Various controlling and timing functions of the heart stimulator are performed by the controlling unit 30. Thus, e.g. the charging of the discharge capacitor 10 and the delivery of stimulation pulses are controlled from the control unit 30 by the schematically shown switches 32 and 34 respectively.
With the above described embodiment information about the battery status is obtained during the entire battery discharge.
Several modifications of the above disclosed embodiment are, of course, possible. Thus, the impedance measurement unit 12 can be connected to said comparator 26, indicated by a dashed line in FIG. 1, for being triggered to start the impedance measurement when an increased impedance suitable for a reliable impedance-based determination of the remaining battery capacity has been detected, i.e. when certain predetermined charge-related criteria have been met. Suitable criteria are for instance that the impedance exceeds a predetermined absolute value, for instance 7500Ω or that the measured slope of the impedance-charge curve exceeds a predetermined value, for instance a slope corresponding to said predetermined absolute value.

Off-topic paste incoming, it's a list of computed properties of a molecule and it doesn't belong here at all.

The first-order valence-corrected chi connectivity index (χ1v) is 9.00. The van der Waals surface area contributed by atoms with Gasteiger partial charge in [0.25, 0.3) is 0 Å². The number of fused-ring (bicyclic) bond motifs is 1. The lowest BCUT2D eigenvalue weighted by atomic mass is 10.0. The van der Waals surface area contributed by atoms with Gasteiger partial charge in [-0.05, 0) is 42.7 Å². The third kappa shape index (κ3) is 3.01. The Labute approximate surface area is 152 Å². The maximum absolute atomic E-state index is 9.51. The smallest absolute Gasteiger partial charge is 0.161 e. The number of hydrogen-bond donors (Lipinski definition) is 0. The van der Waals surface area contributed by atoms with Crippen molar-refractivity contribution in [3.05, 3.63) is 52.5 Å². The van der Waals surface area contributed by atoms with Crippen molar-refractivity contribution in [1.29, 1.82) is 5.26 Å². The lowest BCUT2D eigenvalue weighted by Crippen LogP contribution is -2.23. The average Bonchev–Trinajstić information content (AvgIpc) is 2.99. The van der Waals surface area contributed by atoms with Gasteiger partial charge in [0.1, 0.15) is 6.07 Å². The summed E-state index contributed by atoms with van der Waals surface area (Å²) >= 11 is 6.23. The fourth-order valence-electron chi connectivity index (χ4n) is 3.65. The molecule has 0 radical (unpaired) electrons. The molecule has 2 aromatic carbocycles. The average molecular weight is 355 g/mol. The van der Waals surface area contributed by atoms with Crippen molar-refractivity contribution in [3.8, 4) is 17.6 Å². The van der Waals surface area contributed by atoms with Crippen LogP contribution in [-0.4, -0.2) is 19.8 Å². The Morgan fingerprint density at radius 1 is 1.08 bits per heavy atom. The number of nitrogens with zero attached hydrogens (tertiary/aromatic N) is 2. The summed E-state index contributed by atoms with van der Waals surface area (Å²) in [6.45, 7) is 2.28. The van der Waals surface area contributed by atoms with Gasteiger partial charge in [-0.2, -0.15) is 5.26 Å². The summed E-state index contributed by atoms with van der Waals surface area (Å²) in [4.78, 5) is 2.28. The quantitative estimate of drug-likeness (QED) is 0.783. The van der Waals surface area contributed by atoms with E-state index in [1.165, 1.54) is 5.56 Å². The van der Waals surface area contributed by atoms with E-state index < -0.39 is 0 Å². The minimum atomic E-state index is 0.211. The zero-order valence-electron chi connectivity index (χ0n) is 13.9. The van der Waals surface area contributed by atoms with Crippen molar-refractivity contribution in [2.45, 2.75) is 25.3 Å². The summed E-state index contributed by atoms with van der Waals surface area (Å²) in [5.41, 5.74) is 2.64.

Another criteria for the use of impedance based values is when the charge depletion based value of the remaining battery capacity has reached a predetermined limit value As mentioned above the internal battery impedance is substantially constant during the early phase of the battery discharge cycle and in this embodiment the impedance measurements are not started until such a quantity of battery charge is consumed that a significant impedance increase can be expected. Such a mode of operation can be realized with the aid of the comparator 26, in which the charge depletion based value of the remaining battery capacity is compared to a predetermined reference value Ref corresponding to a value, at which the start of a battery impedance increase can be expected.